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Published November 24, 2017

In the words of Kris Weber, the director of Misterman, there needs to be art that explores mental illness in a powerful, fair, and non-stereotypical fashion. Theatre is one of the best ways to explore these themes, as through strong acting, effective use of sound and props, and hard-hitting writing, plays can be used to truly highlight the sufferings of the mentally ill. This Misterman does exceptionally well – the audience was in a state of overwhelmed silence at the end because of how powerful the play was.

It’s a profoundly sad story in a profoundly good and “gutsy” (to quote Weber again) play.

The acting was superb. There is no other way to describe it – the intensity, emotion, and delivery was able to bring the audience along into the story in an effective manner that brought the entire thing to life. Travis Handcock does a superb job bringing the audience into the world of Thomas Magill, a man who from the outset is shown to hear voices, and appear to be quite ill. Handcock’s acting really highlights the unstable and emotional, yet piercingly astute, nature of religious mania and mental illness, and he makes the face very human in an inhuman situation. Even messed up lines (there was always going to be one or two in a play of this magnitude) were easily covered up and barely noticeable – in fact they complimented the character. And his Irish accent was solid as well.

The story itself was brilliant in its ability to make a simple day-in-the-life of Thomas Magill, an odd and religious fanatic in the Irish town of Inishfree, but with the twists and turns to make it become more disjointed as the play progressed. Although, from the outset, the audience knew something wasn’t right – the play opened with Thomas standing on a crate holding a frying pan and an egg after all. The story also gives Thomas’s character depth that is not often explored for mentally ill people – although he is a deeply warped individual, he is not unsympathetic, and has a sharp and accurate ability to diagnose many of the town’s ills.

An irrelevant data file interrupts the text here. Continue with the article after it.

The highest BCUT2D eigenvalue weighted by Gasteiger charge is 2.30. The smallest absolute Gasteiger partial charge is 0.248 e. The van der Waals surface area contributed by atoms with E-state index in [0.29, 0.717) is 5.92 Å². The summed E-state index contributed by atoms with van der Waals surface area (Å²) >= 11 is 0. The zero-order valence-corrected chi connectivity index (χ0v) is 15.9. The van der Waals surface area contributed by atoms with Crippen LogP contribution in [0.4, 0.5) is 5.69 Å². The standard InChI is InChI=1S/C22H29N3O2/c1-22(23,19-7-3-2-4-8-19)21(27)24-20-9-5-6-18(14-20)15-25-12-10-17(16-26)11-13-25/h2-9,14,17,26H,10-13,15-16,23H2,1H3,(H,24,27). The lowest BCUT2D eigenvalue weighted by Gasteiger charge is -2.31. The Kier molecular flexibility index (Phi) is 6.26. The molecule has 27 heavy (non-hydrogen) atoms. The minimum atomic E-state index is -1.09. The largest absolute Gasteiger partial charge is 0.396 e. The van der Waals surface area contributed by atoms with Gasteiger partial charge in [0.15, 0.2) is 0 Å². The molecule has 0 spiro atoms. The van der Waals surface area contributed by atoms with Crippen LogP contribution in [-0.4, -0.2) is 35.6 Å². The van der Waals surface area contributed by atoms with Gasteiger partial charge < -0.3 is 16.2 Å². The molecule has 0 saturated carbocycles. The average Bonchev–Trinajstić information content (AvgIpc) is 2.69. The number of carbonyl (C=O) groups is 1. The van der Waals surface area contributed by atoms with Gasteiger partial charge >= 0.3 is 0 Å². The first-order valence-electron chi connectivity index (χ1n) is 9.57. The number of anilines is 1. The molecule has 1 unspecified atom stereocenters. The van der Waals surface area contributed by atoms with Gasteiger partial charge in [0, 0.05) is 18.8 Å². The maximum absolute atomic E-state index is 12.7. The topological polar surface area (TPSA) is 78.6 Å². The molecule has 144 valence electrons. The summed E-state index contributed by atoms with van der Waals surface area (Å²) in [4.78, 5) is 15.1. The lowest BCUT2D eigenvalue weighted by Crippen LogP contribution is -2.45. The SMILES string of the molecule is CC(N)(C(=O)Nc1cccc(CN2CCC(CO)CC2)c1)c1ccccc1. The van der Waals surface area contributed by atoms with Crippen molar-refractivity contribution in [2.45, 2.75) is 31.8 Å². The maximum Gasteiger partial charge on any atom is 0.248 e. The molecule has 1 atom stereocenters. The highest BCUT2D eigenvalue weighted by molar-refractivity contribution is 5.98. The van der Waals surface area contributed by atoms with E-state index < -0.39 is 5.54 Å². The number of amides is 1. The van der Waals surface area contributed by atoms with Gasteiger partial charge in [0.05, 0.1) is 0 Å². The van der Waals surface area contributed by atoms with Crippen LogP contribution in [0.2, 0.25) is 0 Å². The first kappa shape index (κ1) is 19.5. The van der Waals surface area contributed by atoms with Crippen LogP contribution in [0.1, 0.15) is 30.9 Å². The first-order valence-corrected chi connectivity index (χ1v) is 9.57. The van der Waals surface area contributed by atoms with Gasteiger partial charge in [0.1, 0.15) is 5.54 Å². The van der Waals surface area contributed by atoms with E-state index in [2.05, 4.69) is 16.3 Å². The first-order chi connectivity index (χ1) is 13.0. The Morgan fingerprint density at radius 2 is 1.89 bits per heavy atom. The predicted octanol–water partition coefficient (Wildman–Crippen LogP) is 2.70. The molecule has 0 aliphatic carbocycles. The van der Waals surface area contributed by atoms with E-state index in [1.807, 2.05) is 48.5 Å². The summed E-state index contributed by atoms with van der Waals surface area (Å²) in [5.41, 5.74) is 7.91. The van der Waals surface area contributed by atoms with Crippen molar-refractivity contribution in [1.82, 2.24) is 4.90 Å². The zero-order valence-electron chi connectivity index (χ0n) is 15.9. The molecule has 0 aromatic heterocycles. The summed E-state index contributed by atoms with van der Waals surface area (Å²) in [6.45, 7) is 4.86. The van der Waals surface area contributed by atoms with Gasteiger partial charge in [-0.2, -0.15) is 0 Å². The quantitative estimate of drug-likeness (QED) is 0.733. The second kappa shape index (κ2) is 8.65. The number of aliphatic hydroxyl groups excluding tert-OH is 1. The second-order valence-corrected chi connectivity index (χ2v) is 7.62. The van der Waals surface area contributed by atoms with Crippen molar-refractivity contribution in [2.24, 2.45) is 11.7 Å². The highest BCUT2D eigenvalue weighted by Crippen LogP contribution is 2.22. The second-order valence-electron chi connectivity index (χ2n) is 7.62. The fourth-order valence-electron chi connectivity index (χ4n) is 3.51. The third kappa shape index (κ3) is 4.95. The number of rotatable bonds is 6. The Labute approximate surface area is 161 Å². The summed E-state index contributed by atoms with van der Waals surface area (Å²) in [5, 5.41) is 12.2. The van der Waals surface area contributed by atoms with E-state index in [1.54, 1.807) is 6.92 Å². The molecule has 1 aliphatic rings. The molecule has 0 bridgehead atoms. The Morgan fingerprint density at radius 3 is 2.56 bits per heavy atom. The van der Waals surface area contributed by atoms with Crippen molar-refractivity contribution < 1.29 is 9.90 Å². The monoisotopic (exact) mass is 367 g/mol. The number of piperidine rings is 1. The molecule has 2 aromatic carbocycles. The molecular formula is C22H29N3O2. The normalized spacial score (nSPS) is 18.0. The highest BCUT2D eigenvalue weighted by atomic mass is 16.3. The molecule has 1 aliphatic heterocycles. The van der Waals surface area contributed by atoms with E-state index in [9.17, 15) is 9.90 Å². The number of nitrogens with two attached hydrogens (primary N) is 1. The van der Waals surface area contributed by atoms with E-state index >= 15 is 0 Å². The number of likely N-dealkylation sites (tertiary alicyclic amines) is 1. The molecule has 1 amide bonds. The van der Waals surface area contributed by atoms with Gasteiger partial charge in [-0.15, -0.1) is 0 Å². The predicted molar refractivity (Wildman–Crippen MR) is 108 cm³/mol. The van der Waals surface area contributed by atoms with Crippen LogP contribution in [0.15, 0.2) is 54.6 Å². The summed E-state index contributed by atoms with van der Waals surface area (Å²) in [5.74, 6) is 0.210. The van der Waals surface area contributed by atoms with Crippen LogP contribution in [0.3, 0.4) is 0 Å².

It’s a tragedy of the highest order that such a switched-on mind is so damaged in many ways, and Misterman handles it very well.

The overall effect of “something isn’t right” was helped along by the props and sound effects. The intimacy of having a single actor with almost no space between the audience and the action removed any boundaries between performer and audience, which was a nice touch. Throughout the play, various sounds came from a variety of speakers around the room, giving the show a very immersive feeling. The setup – in a dimly lit church with a plastic tarp floor and scattered “poor theatre” props – made for both compelling props for the story as well as possibly a metaphor for the broken and fallible nature of Thomas’ mind. The lighting was effective at drawing attention to – or away – from each “scene”, and set the mood effectively as well.

Heads up though, if you have epilepsy the flashing lights might be an issue at one stage. However, this was the only criticism that can be leveled against the sound and lighting team, whose heroic efforts matched the actor’s.

This is the sort of theatre that needs to be produced, and Weber should be commended on her sterling efforts, along with her team, and of course Handcock’s excellent performance. The overall blend of all the elements makes Misterman a show to see.

 

Misterman is produced by FizzWack and is on at the Bluestone Church Arts Space 21 November to 2 December at 8pm and select matinee performances. Check the FizzWack website for times, dates and tickets.

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